Majestically filmed by award-winning Jon and Andy Erwin of Erwin Brothers Motion Pictures, the 90-minute documentary is told through the eyes of 16-year old Joshua Phillips, exploring with his father the world Charles Darwin wrote about.
The Mysterious Islands feature a lavish display of exotic animals in their native habitat including 150-year-old tortoises, flightless Cormorants, Blue Footed Boobies, and an albino whale shark, all seemingly without a normal fear of man. The tour guide related that he hadn’t seen such a rich display of animal life in 25 years.
“It’s the defining issue at the defining moment,” explained producer Doug Phillips, who planned the expedition in 2009 because of two key anniversary dates that occurred during the year — the 200th anniversary of Darwin's birth on February 12 and 150th anniversary of the original publication of his Origin of Species on November 24. “I said ‘we’ve got to go to ground zero.’ We’ve got to go to basically the Jerusalem of the evolutionary worldview.”
The film shows the little-known origin of Darwin’s beliefs: his grandfather, Erasmus Darwin. At a young age, Charles read his grandfather’s book; Zoonomia, which argued that life evolved over millions of years from lower life forms. Erasmus “gave the Darwins a new family motto,” Phillips explained, “E Chanchis Amnia,” meaning, “Everything from shells.”
In seminary, Darwin studied for the clergy. Producer Doug Phillips quotes the future controversial scientific theorist: “Natural theologians taught the Bible had good moral principles, but that it could not be trusted in matters of science.” Darwin also learned, according to Phillips, “the confusing idea of the ‘fixity of species’ — the idea that God created animals in their present appearance and location and they have never changed.”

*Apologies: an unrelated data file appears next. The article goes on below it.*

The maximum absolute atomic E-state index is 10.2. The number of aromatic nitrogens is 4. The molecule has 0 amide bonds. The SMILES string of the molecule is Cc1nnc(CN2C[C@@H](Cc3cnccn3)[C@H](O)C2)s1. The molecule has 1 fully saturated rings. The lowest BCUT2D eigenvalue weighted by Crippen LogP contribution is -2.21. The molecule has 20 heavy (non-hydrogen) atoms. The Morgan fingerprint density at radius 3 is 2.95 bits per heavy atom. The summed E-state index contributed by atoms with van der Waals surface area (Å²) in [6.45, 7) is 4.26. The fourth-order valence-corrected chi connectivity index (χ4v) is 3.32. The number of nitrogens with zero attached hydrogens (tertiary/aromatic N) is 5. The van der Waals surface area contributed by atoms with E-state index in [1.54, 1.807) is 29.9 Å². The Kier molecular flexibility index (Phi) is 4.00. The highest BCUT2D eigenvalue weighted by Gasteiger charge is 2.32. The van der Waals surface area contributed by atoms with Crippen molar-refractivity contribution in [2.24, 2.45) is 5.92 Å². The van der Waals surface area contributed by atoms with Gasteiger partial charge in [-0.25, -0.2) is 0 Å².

Thus, when Darwin landed on the Galapagos at age 26, he “had been taught [by his grandfather and in the seminary] that the Bible had to be wrong concerning science and that the world was millions of years old. His interpretations and ideas were shaped by a set of assumptions.”
The Mysterious Islands team holds to a very different set of assumptions. Lead scientist Dr. John Morris, a geologist, is president of Institute of Creation Research. The institute, started by Morris’s father, Dr. Henry Morris, holds to a young earth, as described in the Biblical account of creation and the Genesis flood.
Phillips asserts that, “there is no contradiction between the Truth of scripture and the observations of science and to depart from this, is to render science incoherent.”
Natural Selection vs. Mediated Design
Darwin may not have been first to argue for evolution, “but he was the first to provide the western world with a unified theory of origins to replace the Biblical account.” He called this natural selection; where the strongest survive and bear young with their attributes. Phillips notes: “But then Darwin takes a great leap of faith.” Phillips says, to believe that one kind of animal can evolve into another.
Dr. Morris shares the skepticism, “I would like, as a scientist, to see some evidence that it really did happen. We can talk about it happening, we can talk about a fish growing legs and coming out of the sea and yet where is the evidence that it happened? We need evidence for any basic kind of animal turning into something else.”
The Bible describes “kinds” instead of species. “There is a lot of room in the dog kind.” Dr. Morris explains; Great Danes, cocker spaniels and poodles are diverse, but they are all dogs. “The fossil record is constantly emphasizing there is nothing in between those kinds. There is not a half cat, half dog.”